“The Pact for Mexico is not only alive, it is vigorous,” PRI national party chief Cesar Camacho Quiroz said at the ceremony, denying reports it may be faltering.
In some ways, the latest move marked the PRI’s continuing effort to raze some of the structures that it had erected to rule Mexico during its 71-year unbroken reign that ended in 2000. Past PRI governments looked at Televisa as a political tool to help it retain power, and TelMex and cellular service concessions were sold to businessmen the PRI saw as friendly.
In announcing the urgency of the telecom reform, Communications and Transport Secretary Gerardo Ruiz Esparza cited a study conducted in 2012 by the Paris-based Organization for Economic Cooperation and Development that said Mexico economic growth was 1.8 percent lower because of the estimated $129 billion in overcharges and lost economic opportunities wrought between 2005 and 2009 by telecommunications companies.
Among the measures included in the reform, Mexico would:
_ Allow foreign companies to increase from 49 percent to 100 percent their stake in most telecommunications operations in the country.
_ Give foreign companies the right to own as much as 49 percent of firms transmitting on radio waves in the nation; they currently are prohibited from owning any portion of such a company.
_ Require satellite and cable TV companies to retransmit broadcast television signals, unlike now when they can try to strangle competitors by keeping them off the air.
_ Set up a new regulatory body, the Federal Telecommunications Institute, which would have authority to break up telephone and TV companies with more than 50 percent of the domestic market. The new body also would be allowed to revoke broadcast licenses at will and write new regulations that would favor smaller companies over larger ones.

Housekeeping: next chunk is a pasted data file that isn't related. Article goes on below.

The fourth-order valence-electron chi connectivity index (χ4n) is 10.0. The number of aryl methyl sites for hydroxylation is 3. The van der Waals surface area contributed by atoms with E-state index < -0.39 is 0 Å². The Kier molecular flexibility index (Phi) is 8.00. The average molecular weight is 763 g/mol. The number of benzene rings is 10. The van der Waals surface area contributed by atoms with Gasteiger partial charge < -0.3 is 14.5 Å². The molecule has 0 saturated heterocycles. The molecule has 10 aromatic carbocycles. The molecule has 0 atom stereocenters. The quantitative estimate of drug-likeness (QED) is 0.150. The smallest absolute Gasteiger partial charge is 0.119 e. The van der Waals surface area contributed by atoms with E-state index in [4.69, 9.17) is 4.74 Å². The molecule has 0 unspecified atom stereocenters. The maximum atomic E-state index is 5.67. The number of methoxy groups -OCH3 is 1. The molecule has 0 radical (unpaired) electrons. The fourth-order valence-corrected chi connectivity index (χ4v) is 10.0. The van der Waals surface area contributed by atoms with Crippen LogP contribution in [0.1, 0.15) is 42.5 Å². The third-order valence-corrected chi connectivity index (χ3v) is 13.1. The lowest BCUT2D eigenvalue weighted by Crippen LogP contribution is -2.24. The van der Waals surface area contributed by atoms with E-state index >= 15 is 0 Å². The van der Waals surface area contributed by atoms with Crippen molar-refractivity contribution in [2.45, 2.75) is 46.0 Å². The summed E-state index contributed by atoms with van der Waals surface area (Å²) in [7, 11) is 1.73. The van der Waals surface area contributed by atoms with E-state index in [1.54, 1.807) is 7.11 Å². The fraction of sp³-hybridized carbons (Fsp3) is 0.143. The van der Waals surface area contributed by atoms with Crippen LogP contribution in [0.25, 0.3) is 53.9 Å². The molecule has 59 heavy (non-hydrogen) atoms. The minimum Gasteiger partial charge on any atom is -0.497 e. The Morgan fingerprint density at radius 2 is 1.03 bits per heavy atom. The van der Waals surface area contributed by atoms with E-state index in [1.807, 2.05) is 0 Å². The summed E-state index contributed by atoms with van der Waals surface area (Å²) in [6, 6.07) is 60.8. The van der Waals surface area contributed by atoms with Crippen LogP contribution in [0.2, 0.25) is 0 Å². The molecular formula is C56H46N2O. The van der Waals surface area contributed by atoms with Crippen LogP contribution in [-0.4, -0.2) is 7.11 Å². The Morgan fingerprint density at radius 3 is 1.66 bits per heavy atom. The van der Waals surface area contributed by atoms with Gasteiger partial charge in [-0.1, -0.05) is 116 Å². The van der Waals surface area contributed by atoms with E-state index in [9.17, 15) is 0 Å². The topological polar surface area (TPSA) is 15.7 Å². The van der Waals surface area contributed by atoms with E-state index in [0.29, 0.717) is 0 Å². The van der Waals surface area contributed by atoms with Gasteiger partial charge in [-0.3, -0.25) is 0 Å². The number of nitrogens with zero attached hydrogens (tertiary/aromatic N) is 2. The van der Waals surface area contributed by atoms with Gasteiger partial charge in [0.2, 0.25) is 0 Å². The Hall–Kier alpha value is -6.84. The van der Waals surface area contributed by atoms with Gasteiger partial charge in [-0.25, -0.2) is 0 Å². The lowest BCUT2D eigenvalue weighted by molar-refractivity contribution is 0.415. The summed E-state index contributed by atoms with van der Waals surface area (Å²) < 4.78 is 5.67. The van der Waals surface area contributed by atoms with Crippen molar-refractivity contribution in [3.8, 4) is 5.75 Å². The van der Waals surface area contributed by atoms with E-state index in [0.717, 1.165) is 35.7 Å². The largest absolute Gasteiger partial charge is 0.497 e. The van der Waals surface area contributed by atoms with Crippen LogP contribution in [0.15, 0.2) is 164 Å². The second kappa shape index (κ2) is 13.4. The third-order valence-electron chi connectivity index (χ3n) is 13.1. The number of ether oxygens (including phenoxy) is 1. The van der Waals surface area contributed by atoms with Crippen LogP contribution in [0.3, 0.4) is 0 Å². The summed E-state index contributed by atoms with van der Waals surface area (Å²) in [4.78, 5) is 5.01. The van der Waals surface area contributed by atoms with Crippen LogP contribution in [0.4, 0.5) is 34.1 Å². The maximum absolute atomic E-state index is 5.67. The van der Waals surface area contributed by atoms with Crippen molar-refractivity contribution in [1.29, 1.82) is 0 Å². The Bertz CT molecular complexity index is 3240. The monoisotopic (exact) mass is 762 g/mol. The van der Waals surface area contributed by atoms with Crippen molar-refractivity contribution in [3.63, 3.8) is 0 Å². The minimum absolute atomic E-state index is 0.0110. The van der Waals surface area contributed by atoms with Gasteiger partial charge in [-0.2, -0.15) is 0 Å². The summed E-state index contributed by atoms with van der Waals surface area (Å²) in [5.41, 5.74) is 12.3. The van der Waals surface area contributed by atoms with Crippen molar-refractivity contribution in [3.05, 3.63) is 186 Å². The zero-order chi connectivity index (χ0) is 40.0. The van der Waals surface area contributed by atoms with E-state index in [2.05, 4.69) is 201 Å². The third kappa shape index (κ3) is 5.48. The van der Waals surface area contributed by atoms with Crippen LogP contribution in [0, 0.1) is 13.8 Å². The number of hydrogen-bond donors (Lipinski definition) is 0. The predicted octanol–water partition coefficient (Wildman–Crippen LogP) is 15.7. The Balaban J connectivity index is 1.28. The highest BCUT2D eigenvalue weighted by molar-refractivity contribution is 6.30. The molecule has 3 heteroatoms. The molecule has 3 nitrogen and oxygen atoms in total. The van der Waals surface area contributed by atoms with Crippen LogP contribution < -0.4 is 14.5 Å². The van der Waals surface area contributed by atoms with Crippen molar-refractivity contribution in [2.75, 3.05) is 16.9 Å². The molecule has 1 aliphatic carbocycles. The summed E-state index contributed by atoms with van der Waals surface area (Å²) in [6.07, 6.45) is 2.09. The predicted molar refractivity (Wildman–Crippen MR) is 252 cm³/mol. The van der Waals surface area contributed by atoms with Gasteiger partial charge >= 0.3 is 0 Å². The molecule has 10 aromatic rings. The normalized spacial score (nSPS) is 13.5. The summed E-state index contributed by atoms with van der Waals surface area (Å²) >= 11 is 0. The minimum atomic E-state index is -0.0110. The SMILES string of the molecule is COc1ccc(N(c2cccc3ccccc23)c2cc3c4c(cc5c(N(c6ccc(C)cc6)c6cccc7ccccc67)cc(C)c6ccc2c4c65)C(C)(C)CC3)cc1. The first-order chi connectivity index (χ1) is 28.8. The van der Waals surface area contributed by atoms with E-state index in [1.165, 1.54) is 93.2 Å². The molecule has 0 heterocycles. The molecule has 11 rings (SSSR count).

“With clear and open rules, with authorities who limit concentration, with very established obligations in quality, cost and continuity of service, the telecommunications area will better fulfill its role of invigorating the economy,” Ruiz Esparza said.
Jesus Zambrano, president of the left-wing Party of the Democratic Revolution, said the proposed new watchdog agency would have authority to ensure fair and unbiased use of the air waves, thus potentially keeping media giants from meddling in politics.
“No longer will we have on television, on the radio and on the Internet deceitful, lying, crooked publicity. There won’t be electoral propaganda disguised as information,” Zambrano said.
Other political leaders said that enshrining the new reforms in the country’s constitution would prevent companies from endless lawsuits to gain an upper hand.
“It is worth remembering that the Constitution brooks no lawsuit, trial or appeal. When the Constitution speaks, so speak the sovereign Mexican people,” said Luis Alberto Villarreal, chief of the center-right National Action Party bloc in the Senate.